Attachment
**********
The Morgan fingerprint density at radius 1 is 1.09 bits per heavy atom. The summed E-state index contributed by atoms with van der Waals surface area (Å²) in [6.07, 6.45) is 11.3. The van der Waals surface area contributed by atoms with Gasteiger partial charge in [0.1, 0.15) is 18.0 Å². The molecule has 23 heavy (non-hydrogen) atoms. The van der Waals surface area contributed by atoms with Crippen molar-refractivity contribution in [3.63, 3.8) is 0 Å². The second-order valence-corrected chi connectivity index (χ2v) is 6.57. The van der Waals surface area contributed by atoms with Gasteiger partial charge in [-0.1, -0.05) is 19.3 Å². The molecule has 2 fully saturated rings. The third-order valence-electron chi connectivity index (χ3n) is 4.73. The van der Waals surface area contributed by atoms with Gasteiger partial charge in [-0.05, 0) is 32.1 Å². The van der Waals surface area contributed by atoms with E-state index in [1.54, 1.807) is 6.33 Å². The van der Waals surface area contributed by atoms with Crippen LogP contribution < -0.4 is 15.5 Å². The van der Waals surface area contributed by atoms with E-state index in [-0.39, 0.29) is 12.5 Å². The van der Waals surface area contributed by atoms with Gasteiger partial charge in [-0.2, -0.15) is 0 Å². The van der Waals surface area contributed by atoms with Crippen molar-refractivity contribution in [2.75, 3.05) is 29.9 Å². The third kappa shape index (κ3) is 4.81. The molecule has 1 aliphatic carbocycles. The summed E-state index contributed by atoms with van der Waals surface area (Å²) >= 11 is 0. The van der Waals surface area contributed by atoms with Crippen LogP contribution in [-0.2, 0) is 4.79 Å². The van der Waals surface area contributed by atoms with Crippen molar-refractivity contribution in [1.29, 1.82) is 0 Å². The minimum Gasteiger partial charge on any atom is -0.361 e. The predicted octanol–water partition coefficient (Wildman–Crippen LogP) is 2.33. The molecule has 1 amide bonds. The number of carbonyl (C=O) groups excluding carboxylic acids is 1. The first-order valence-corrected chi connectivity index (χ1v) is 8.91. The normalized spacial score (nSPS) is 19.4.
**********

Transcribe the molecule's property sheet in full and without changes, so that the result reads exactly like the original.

The Morgan fingerprint density at radius 1 is 1.09 bits per heavy atom. The summed E-state index contributed by atoms with van der Waals surface area (Å²) in [6.07, 6.45) is 11.3. The van der Waals surface area contributed by atoms with Gasteiger partial charge in [0.1, 0.15) is 18.0 Å². The molecule has 23 heavy (non-hydrogen) atoms. The van der Waals surface area contributed by atoms with Crippen molar-refractivity contribution in [3.63, 3.8) is 0 Å². The second-order valence-corrected chi connectivity index (χ2v) is 6.57. The van der Waals surface area contributed by atoms with Gasteiger partial charge in [-0.1, -0.05) is 19.3 Å². The molecule has 2 fully saturated rings. The third-order valence-electron chi connectivity index (χ3n) is 4.73. The van der Waals surface area contributed by atoms with Gasteiger partial charge in [-0.05, 0) is 32.1 Å². The van der Waals surface area contributed by atoms with E-state index in [1.54, 1.807) is 6.33 Å². The van der Waals surface area contributed by atoms with Crippen LogP contribution < -0.4 is 15.5 Å². The van der Waals surface area contributed by atoms with E-state index in [-0.39, 0.29) is 12.5 Å². The van der Waals surface area contributed by atoms with Gasteiger partial charge in [-0.2, -0.15) is 0 Å². The van der Waals surface area contributed by atoms with Crippen molar-refractivity contribution in [2.75, 3.05) is 29.9 Å². The third kappa shape index (κ3) is 4.81. The molecule has 1 aliphatic carbocycles. The summed E-state index contributed by atoms with van der Waals surface area (Å²) >= 11 is 0. The van der Waals surface area contributed by atoms with Crippen LogP contribution in [-0.2, 0) is 4.79 Å². The van der Waals surface area contributed by atoms with Crippen molar-refractivity contribution in [1.29, 1.82) is 0 Å². The minimum Gasteiger partial charge on any atom is -0.361 e. The predicted octanol–water partition coefficient (Wildman–Crippen LogP) is 2.33. The molecule has 1 amide bonds. The number of carbonyl (C=O) groups excluding carboxylic acids is 1. The first-order valence-corrected chi connectivity index (χ1v) is 8.91. The normalized spacial score (nSPS) is 19.4.